KINGSTON, Jamaica--The Ministry of Foreign Affairs and Foreign Trade says it is investigating the matter in which four Jamaican fishermen have brought a case against the United States Coast Guard for alleged mistreatment, following their arrest and detention in 2017 in Haitian waters.
The American Civil Liberties Union (ACLU) and the law firm Stroock & Stroock & Lavan LLP filed a lawsuit recently against the US Coast Guard, seeking damages on behalf of the fishermen – Robert Dexter Weir, Patrick Wayne Ferguson, Luther Fian Patterson and David Roderick Williams – who were secretly detained without due process at sea in inhumane conditions on four Coast Guard ships for over a month.
The lawyers said the men were held under the Coast Guard’s unlawful detention and mistreatment policy that ramped up in 2012 as part of the United States’ “war on drugs”. Under this policy, the Coast Guard stops boats in international waters, searches them and their crew for drugs, destroys boats and detains crewmembers for prolonged periods of time in inhumane conditions, regardless of whether any drugs are found aboard.
According to the ACLU, the fishermen set out on September 13, 2017, for a fishing trip to Morant Cays, expecting to be gone just one day. But the US Coast Guard stopped their boat and arrested them before riddling the vessel with bullets and setting it on fire. The organisation said the Coast Guard held the men in secret for more than a month, chaining them to the exposed decks of four different Coast Guard ships, while denying them access to shelter, basic sanitation, proper food and medical care.
Jamaica’s Foreign Affairs and Foreign Trade Minister Senator Kamina Johnson Smith said her ministry had become aware of the matter on Thursday, June 20, through media reports, and had also seen the video in which the fishermen cite experiences of shocking treatment during their extended period of detention, that would amount to human rights abuse.
“We are investigating the situation with our consulate in Miami and other relevant government agencies as we seek to learn more about the case, but to date have not discovered any record of a complaint having been reported to the Consulate or headquarters in Kingston,” she said.
Johnson Smith stressed that the allegations are of serious concern to the ministry, as the rights of Jamaicans at home and abroad are always of paramount importance to the government of Jamaica.
She expressed the hope that justice would be delivered in the matter now before the US court.
According to the lawsuit filed by the ACLU, for most of the fishermen’s detention, the Coast Guard kept them outdoors on the decks of the ships and exposed to the elements, even as one of the ships sailed into a hurricane. The men’s skin burned and blistered in the sun and they were drenched and chilled by rain and sea water. Throughout the ordeal, the Coast Guard denied the men a phone call, refusing their repeated pleas to contact their families in Jamaica to let them know they were alive or even to contact their families on their behalf. On each of the four ships, Coast Guard officers told the men that it was against policy to allow them to make such a call.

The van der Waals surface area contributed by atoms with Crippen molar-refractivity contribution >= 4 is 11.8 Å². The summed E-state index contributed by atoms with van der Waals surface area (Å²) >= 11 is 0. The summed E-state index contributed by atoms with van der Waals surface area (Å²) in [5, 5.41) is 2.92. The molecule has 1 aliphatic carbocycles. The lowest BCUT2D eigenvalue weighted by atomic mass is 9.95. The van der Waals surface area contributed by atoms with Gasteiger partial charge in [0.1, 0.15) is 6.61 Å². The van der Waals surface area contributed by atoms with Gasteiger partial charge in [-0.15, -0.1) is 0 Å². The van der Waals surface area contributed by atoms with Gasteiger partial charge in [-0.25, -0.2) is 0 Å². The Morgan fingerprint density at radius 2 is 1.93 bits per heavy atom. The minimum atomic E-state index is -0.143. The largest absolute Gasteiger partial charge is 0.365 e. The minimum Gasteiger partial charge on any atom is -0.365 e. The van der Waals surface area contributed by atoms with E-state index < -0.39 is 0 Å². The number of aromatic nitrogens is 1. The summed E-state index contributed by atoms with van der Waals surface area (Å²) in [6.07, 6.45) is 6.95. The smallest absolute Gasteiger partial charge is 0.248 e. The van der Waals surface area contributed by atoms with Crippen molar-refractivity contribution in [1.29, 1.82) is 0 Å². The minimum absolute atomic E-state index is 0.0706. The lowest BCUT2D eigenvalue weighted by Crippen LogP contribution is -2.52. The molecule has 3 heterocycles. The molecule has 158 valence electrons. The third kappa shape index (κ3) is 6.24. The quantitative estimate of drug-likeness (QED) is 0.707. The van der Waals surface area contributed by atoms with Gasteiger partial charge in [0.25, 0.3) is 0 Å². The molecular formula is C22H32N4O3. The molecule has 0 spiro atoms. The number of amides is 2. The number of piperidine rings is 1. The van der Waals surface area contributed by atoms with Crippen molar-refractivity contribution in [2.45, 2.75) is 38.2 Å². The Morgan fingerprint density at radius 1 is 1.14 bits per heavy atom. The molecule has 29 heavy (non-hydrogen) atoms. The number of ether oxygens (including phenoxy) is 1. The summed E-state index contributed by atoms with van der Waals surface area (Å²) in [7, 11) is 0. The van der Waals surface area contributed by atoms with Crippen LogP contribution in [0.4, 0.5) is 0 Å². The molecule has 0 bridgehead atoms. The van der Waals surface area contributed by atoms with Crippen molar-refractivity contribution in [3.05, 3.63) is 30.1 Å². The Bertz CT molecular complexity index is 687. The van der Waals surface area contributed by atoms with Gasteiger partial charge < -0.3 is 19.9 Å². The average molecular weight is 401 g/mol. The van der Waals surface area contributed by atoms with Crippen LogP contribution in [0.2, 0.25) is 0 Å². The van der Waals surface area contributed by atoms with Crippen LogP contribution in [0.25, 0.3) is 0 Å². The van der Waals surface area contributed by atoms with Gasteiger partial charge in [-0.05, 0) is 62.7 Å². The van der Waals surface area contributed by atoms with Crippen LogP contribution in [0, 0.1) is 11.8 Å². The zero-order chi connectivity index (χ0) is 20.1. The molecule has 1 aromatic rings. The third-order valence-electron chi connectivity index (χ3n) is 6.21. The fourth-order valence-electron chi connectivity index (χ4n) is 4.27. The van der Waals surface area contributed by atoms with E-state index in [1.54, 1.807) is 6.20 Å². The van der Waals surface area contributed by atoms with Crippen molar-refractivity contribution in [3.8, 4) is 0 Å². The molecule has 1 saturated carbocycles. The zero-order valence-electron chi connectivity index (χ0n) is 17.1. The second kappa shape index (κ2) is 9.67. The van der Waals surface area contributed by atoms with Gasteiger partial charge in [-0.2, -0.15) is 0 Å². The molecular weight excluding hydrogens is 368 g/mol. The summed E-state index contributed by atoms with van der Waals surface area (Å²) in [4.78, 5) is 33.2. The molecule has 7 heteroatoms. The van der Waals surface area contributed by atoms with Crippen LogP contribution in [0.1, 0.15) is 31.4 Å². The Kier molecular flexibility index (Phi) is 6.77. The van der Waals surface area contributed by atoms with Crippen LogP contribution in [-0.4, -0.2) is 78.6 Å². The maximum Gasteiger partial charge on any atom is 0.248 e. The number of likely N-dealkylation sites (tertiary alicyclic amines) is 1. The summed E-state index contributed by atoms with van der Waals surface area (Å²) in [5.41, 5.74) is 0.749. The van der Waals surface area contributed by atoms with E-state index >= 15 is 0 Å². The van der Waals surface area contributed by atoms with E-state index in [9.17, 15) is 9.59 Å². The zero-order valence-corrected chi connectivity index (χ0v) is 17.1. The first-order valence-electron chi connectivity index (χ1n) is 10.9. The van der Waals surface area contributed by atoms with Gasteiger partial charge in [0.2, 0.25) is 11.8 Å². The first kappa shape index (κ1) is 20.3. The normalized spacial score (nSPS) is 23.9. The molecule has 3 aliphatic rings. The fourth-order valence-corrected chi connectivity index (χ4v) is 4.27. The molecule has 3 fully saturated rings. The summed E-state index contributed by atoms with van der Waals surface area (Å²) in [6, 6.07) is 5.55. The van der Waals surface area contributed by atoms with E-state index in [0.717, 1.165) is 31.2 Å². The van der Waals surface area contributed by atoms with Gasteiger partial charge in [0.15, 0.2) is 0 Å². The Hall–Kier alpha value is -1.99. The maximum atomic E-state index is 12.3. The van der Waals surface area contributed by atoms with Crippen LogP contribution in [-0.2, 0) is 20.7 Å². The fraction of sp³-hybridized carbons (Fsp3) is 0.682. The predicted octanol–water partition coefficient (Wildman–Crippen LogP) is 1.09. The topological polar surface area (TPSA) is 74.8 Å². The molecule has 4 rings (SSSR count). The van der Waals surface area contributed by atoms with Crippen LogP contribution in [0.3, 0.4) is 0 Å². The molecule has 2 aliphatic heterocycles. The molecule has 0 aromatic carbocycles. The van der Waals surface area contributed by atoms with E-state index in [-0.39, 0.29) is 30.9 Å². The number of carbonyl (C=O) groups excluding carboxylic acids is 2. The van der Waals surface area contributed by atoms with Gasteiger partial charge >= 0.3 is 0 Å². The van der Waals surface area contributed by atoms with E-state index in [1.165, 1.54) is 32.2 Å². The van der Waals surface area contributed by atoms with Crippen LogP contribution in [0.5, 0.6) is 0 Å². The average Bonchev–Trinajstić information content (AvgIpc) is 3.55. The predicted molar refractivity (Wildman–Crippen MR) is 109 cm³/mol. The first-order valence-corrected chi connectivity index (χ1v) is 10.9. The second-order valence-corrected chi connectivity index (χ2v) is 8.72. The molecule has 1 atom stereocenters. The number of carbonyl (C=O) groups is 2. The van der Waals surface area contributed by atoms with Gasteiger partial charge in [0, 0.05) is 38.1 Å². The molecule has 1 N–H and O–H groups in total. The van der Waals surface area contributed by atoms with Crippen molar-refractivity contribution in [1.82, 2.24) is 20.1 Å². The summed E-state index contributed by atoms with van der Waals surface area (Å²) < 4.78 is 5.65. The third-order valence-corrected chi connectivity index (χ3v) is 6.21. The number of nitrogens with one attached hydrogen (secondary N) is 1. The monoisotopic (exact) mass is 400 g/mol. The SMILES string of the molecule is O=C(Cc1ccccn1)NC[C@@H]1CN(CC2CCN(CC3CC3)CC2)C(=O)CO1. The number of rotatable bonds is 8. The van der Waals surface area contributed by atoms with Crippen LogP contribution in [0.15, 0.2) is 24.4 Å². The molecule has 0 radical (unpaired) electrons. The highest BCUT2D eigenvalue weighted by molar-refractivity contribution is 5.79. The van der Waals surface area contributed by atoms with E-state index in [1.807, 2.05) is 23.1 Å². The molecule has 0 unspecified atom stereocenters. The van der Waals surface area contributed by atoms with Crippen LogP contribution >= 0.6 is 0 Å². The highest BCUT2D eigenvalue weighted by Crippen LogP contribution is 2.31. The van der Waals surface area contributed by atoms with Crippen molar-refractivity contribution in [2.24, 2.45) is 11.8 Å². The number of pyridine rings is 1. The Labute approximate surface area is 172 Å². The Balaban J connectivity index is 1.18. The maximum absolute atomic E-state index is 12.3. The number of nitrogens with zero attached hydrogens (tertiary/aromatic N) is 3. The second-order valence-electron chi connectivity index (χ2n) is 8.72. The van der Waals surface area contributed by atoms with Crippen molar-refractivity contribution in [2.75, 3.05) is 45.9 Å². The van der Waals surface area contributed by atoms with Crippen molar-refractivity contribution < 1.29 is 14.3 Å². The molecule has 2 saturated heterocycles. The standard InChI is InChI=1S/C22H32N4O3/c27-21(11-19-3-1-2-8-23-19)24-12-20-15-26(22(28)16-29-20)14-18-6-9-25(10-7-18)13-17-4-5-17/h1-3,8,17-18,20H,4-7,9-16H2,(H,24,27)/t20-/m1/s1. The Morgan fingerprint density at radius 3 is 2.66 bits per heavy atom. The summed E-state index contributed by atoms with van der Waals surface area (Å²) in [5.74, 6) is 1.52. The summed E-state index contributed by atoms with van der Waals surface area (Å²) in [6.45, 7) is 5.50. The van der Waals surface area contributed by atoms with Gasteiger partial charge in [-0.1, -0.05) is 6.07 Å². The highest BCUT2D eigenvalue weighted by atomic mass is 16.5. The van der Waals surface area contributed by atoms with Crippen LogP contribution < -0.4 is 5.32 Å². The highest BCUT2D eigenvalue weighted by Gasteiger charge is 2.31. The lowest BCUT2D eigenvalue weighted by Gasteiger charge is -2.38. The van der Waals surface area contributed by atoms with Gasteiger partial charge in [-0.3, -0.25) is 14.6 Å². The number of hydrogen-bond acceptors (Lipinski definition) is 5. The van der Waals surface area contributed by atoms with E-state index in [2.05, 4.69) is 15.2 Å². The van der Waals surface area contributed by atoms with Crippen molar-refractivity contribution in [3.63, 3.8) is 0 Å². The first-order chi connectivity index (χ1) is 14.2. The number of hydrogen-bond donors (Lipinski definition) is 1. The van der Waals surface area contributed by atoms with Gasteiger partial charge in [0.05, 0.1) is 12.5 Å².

After making stops in Guantanamo Bay, St. Thomas and Puerto Rico, the Coast Guard delivered the men to the US Drug Enforcement Administration in Miami, Florida, in October 2017. The men were initially charged with conspiracy to possess and distribute marijuana. They pleaded not guilty and were detained pending trial.
When the men were finally permitted to call their families and loved ones back home – the first time in over a month – they learned that they had been presumed dead after they had failed to return home from their fishing trip.
The US ultimately charged the men with providing “false information” to the Coast Guard about the boat’s destination. They claimed their destination was the waters near the coast of Jamaica when they were actually destined for Haiti. However, the ACLU said the men had not lied to the Coast Guard officers but had pleaded guilty because they were told that it was the quickest and surest way to get back to their homes and families in Jamaica and to put an end to their nightmare.
A federal court sentenced them each to 10 months’ imprisonment, and after serving their sentences and spending a further two months in federal immigration detention due to delays caused by the US government, the US deported the men to Jamaica in August 2018, nearly a year after they had left Jamaica.
The ACLU said that as a result of the Coast Guard’s secret detention and inhumane treatment of the four men, they have suffered and continue to suffer physical and psychological trauma. They also returned to their families financially ruined.
“The men would like to return to fishing as they once did, but fear that if they do so, they will again be subjected to the Coast Guard’s unlawful detention, property-destruction and mistreatment policy. That policy and its enforcement [are – Ed.] well-documented and without changes to it, these fishermen and others like them continue to be at risk of being subjected to it,” the ACLU stated.
This lawsuit seeks to recover damages for the physical, psychological and emotional trauma resulting from the men’s over-a-month-long inhumane treatment and secret detention by the Coast Guard and for the Coast Guard’s destruction of their fishing boat and other property. It also seeks declaratory and injunctive relief against the Coast Guard, “so that the men can once again freely ply their trade as fishermen in international waters near Jamaica without exposure to the Coast Guard’s unlawful policy and practice.” ~ Caribbean360 ~